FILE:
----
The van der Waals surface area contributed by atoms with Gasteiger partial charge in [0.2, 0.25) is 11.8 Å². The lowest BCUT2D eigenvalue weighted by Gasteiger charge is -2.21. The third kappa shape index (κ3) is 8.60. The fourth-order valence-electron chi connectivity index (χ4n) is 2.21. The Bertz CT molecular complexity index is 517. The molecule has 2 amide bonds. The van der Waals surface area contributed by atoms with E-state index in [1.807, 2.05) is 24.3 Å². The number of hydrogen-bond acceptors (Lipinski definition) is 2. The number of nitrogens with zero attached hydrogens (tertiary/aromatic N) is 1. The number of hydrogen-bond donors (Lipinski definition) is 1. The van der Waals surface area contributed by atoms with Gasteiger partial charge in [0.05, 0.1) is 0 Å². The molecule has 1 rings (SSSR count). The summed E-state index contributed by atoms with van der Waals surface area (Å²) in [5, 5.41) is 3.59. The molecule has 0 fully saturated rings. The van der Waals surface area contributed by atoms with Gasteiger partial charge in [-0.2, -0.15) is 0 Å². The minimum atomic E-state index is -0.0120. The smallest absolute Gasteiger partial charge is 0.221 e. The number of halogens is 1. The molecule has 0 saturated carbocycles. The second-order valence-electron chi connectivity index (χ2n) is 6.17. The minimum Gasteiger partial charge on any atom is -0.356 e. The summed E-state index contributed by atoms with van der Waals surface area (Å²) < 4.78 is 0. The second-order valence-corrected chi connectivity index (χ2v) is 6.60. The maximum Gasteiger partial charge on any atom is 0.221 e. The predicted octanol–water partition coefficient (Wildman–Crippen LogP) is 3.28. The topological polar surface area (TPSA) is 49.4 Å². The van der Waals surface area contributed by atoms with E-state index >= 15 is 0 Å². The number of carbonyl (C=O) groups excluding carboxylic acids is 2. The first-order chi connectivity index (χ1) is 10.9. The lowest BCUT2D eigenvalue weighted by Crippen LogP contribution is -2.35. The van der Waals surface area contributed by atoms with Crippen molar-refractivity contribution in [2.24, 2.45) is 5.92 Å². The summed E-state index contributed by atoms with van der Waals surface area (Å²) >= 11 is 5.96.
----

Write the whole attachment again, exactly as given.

The van der Waals surface area contributed by atoms with Gasteiger partial charge in [0.2, 0.25) is 11.8 Å². The lowest BCUT2D eigenvalue weighted by Gasteiger charge is -2.21. The third kappa shape index (κ3) is 8.60. The fourth-order valence-electron chi connectivity index (χ4n) is 2.21. The Bertz CT molecular complexity index is 517. The molecule has 2 amide bonds. The van der Waals surface area contributed by atoms with E-state index in [1.807, 2.05) is 24.3 Å². The number of hydrogen-bond acceptors (Lipinski definition) is 2. The number of nitrogens with zero attached hydrogens (tertiary/aromatic N) is 1. The number of hydrogen-bond donors (Lipinski definition) is 1. The van der Waals surface area contributed by atoms with Gasteiger partial charge in [0.05, 0.1) is 0 Å². The molecule has 1 rings (SSSR count). The summed E-state index contributed by atoms with van der Waals surface area (Å²) in [5, 5.41) is 3.59. The molecule has 0 fully saturated rings. The van der Waals surface area contributed by atoms with Gasteiger partial charge in [-0.2, -0.15) is 0 Å². The minimum atomic E-state index is -0.0120. The smallest absolute Gasteiger partial charge is 0.221 e. The number of halogens is 1. The molecule has 0 saturated carbocycles. The second-order valence-electron chi connectivity index (χ2n) is 6.17. The minimum Gasteiger partial charge on any atom is -0.356 e. The summed E-state index contributed by atoms with van der Waals surface area (Å²) < 4.78 is 0. The second-order valence-corrected chi connectivity index (χ2v) is 6.60. The maximum Gasteiger partial charge on any atom is 0.221 e. The predicted octanol–water partition coefficient (Wildman–Crippen LogP) is 3.28. The topological polar surface area (TPSA) is 49.4 Å². The van der Waals surface area contributed by atoms with E-state index >= 15 is 0 Å². The number of carbonyl (C=O) groups excluding carboxylic acids is 2. The first-order chi connectivity index (χ1) is 10.9. The lowest BCUT2D eigenvalue weighted by Crippen LogP contribution is -2.35. The van der Waals surface area contributed by atoms with Crippen molar-refractivity contribution in [2.24, 2.45) is 5.92 Å². The summed E-state index contributed by atoms with van der Waals surface area (Å²) >= 11 is 5.96.